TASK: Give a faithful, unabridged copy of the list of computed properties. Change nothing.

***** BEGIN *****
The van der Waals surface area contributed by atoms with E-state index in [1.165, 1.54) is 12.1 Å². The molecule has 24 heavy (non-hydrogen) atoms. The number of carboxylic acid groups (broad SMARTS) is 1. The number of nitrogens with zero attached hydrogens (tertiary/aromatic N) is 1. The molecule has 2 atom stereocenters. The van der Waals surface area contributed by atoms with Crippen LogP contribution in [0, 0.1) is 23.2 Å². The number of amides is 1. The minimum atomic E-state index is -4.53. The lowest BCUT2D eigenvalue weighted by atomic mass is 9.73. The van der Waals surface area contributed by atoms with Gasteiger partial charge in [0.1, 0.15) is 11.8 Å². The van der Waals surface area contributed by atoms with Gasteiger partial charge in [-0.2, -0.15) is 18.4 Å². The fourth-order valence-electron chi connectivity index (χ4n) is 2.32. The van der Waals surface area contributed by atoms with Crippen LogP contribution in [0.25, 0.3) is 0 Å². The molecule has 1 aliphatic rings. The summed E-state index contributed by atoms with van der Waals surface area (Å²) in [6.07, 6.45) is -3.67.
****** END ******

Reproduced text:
The van der Waals surface area contributed by atoms with E-state index in [1.165, 1.54) is 12.1 Å². The molecule has 24 heavy (non-hydrogen) atoms. The number of carboxylic acid groups (broad SMARTS) is 1. The number of nitrogens with zero attached hydrogens (tertiary/aromatic N) is 1. The molecule has 2 atom stereocenters. The van der Waals surface area contributed by atoms with Crippen LogP contribution in [0, 0.1) is 23.2 Å². The number of amides is 1. The minimum atomic E-state index is -4.53. The lowest BCUT2D eigenvalue weighted by atomic mass is 9.73. The van der Waals surface area contributed by atoms with Gasteiger partial charge in [0.1, 0.15) is 11.8 Å². The van der Waals surface area contributed by atoms with Gasteiger partial charge in [-0.2, -0.15) is 18.4 Å². The fourth-order valence-electron chi connectivity index (χ4n) is 2.32. The van der Waals surface area contributed by atoms with Crippen LogP contribution in [0.25, 0.3) is 0 Å². The molecule has 1 aliphatic rings. The summed E-state index contributed by atoms with van der Waals surface area (Å²) in [6.07, 6.45) is -3.67.